I'm not sure whether it would work in your case, but in order to show succinctness results in modal/temporal logic (e.g. the fact the two-variable logic over words in exponentially more succinct than unary temporal logic) one can employ formula size games or Adler-Immerman games.
Probably the most recent paper to read is by Lauri Hella and Miikka Vilander. ...
Your question is formally the same as this one: how many symbols $X$ are needed to write the polynomial $XX + XXXX + XXXXXX = XX(1 + XX(1 + XX))$?
Well, you obtained $6$ as an upper bound. It is also a lower bound because any expression involving less than $6$ symbols $X$ would define a polynomial of degree $< 6$.
For the general case, I would not be ...
Sorry to provide the same answer as for this question,
but this was proved in [1, Theorem 3.1].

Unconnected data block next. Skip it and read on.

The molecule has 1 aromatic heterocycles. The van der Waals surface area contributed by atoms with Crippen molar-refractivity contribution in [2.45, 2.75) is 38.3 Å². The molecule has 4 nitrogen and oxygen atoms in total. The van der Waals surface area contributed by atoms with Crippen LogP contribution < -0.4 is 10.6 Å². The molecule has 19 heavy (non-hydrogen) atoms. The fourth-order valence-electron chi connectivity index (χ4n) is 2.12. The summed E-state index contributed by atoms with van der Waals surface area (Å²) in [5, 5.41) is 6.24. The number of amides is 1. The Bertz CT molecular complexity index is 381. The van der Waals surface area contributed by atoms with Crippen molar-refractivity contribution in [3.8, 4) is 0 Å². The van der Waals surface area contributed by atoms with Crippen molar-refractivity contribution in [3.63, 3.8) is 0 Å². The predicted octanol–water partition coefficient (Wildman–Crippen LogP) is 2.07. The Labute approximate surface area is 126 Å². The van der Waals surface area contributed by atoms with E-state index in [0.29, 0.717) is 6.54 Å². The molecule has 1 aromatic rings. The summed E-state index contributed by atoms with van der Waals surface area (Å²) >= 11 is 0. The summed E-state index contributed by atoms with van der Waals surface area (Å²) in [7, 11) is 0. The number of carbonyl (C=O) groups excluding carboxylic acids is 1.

J. Cohen, D. Perrin and J.-É. Pin, On the expressive power of temporal logic for finite words, J. Comput. System Sci. 46 (1993), 271-294.
As mentioned in the comments, the translation is shown in:
Volker Diekert and Paul Gastin. "First-order definable languages." (2008)
And it goes via a characterization of $LTL$ as $FO[<]$.
An algebraic characterisation of the restricted temporal logic (fragment using only next and eventually, but not until) is given in .
The expressive power of this fragment is the set of regular languages whose syntactic monoid are locally $\cal L$-trivial.
I am not sure of the result you are looking for, but this article probably contains enough material ...